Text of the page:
Sunday, February 21, 2016

Gangster Warlords and the War on Drugs

Gangster Warlords and the War on Drugs
P. Schultz

            I have recently finished reading a book, Gangster Warlords: Drug Dollars, Killing Fields, and the New Politics of Latin America, by Ioan Grillo. As the title makes clear, the book deals with Latin America, specifically, Honduras, Brazil, El Salvador, and Mexico with regard to illegal drugs and how those who cultivate and sell them have impacted politics in Latin America. The power, both legitimate and illegitimate, that is wielded by these drug lords, who Grillo argues should be called “warlords,” is quite amazing.  In fact, they are so powerful, it is quite clear that the war on drugs is being won by, as some put it, the drugs.

            It also becomes clear that so long as “the war on drugs” continues, there will be no end to drug abuse and the violence that accompanies it. The war on drugs guarantees the continuation of the very conditions it is being waged to end. Put differently, as long as the war on drugs continues, just so long will there be “gangster warlords” as these warlords are the inevitable product of this war, just as the war on terror will produce, inevitably, terrorists.

            But the situation is worse than that because those who started and those who continue the war on drugs knew and know this. They knew that a war on drugs would produce drug lords or cartels, and they chose or embraced their war anyway. Why? Because both the war on drugs and those Grillo calls “gangster warlords” serve to keep the political class, the prevailing regime in power, while simultaneously rendering any significant change unlikely, even to the point of being unthinkable.

            In other words, the war on drugs, which was and is presented to us as a great effort aimed at great change, eradicating drug abuse, is actually nothing of the sort. It is rather a way of preventing change, a way of preserving the status quo.

            This will seem strange to most, even inane to some. One reason this is so is because so many assume that preserving the status quo does not require great efforts and, indeed, dictates against great or visionary political agendas. Status quo politicians are, it is commonly thought, opposed to ambitious public policies, are conservative, and in favor of government doing as little as possible. But this is where people go wrong. It is anything but easy to preserve the status quo; in fact, it takes great efforts involving great force to do so. It even takes, as the war on drugs illustrates, significant violence.

            Once it is realized that the status quo is not, to say the least, self sustaining or self perpetuating, the actions, the deeds of the political class(es) appear in a different light. For then it appears that what is presented to us as an agenda for change is, in reality, a means of preserving the status quo. Hence, the political class(es) persevere in their actions, their policies long beyond the point where their failure, their ineffectiveness is obvious. Why? Because it is their ineffectiveness that makes them successful in helping to preserve the status quo.

            Strangely then, for the political class(es), the fact that the war on drugs is failing is not an argument against it but rather an argument for it. A politics of the status quo requires such “failures” because as long as drug abuse and its consequences continue, it will seem imprudent, unwise, even “radical” to change those holding power or to change their policies. The war has not yet been won, drugs are still being abused, and cartels and drug lords are still doing business. Thus, it can be made to seem, even in a time of considerable dissatisfaction with the prevailing regime and popular unrest, that changing policies that don’t seem to be working is “radical.”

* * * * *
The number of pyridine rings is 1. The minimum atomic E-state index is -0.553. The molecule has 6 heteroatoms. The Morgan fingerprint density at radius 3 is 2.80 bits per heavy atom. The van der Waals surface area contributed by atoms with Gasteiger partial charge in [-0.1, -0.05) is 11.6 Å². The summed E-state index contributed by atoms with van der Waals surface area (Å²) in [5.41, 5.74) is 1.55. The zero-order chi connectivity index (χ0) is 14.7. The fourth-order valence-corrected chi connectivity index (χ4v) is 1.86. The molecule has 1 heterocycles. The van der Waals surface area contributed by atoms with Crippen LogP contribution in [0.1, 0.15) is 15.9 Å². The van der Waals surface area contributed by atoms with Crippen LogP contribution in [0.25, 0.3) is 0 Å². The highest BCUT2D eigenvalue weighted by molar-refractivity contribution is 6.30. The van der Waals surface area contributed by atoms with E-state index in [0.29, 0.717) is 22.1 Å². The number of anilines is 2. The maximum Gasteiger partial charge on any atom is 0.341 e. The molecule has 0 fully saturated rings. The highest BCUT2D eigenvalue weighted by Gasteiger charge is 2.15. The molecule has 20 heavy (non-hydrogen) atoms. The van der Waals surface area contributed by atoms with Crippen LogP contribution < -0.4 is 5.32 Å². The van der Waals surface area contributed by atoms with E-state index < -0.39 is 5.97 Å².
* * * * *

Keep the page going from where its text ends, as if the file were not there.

It is this sleight of hand – disguising status quo policies as the vehicles of change - that helps to explain the power of incumbency, of the tendency for the voters to continue the same people in office even though they recognize that things are not going well, to put it mildly. This sleight of hand is also a sleight of mind, so almost without knowing why, voters continue to re-elect members of the ruling class(es). It is as if they, the voters, have lost the capacity to think they have or could have alternatives, at least what are labeled “realistic” alternatives. Almost as a matter of course, the alternatives are made to appear “unrealistic” and this despite the fact that it is the prevailing policies, those policies underlying the status quo, that are genuinely unrealistic.

            Our politics has then the quality of being almost all “smoke and mirrors,” or the character of a magic show where change, real change is made to disappear while the status quo is made to seem like real change, “change we can believe in,” In the year Richard Nixon declared a war on drugs, more people died in the U.S. from falling down stairs than died from ingesting or injecting both legal and illegal drugs. Why then the war on drugs? Because that way, Nixon could preserve the status quo while seeming to be seeking real change, change that could be believed in. Nixon practiced the same kind of politics in Vietnam, seeking change, “peace with honor,” while continuing the war and LBJ’s policies, which meant continuing the captivity of our POWs until his re-election was on the line.

            As Bob Dylan wrote and sang, “there is no success like failure, and failure’s no success at all.” Failure eventually catches up to us, but the damage done until it does is quite considerable.

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